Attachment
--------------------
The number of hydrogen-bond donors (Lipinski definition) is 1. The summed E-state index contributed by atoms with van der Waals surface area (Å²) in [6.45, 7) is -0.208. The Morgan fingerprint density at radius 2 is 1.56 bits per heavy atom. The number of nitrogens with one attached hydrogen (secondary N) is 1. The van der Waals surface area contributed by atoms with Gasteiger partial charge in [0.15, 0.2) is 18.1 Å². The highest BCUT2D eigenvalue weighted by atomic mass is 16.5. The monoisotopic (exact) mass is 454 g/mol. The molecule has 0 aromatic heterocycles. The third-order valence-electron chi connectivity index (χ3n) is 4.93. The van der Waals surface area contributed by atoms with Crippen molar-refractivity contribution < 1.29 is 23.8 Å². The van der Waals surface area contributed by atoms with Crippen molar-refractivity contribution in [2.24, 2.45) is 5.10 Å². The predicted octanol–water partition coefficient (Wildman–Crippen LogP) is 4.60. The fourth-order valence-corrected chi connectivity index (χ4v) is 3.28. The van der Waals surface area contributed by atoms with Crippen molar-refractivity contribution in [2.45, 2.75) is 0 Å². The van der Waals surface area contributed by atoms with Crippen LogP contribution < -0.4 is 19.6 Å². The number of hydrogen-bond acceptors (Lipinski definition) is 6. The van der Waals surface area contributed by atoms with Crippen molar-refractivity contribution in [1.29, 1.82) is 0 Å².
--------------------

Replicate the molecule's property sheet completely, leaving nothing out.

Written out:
The number of hydrogen-bond donors (Lipinski definition) is 1. The summed E-state index contributed by atoms with van der Waals surface area (Å²) in [6.45, 7) is -0.208. The Morgan fingerprint density at radius 2 is 1.56 bits per heavy atom. The number of nitrogens with one attached hydrogen (secondary N) is 1. The van der Waals surface area contributed by atoms with Gasteiger partial charge in [0.15, 0.2) is 18.1 Å². The highest BCUT2D eigenvalue weighted by atomic mass is 16.5. The monoisotopic (exact) mass is 454 g/mol. The molecule has 0 aromatic heterocycles. The third-order valence-electron chi connectivity index (χ3n) is 4.93. The van der Waals surface area contributed by atoms with Crippen molar-refractivity contribution < 1.29 is 23.8 Å². The van der Waals surface area contributed by atoms with Crippen molar-refractivity contribution in [2.24, 2.45) is 5.10 Å². The predicted octanol–water partition coefficient (Wildman–Crippen LogP) is 4.60. The fourth-order valence-corrected chi connectivity index (χ4v) is 3.28. The van der Waals surface area contributed by atoms with Crippen molar-refractivity contribution in [2.45, 2.75) is 0 Å². The van der Waals surface area contributed by atoms with Crippen LogP contribution < -0.4 is 19.6 Å². The number of hydrogen-bond acceptors (Lipinski definition) is 6. The van der Waals surface area contributed by atoms with Crippen molar-refractivity contribution in [1.29, 1.82) is 0 Å².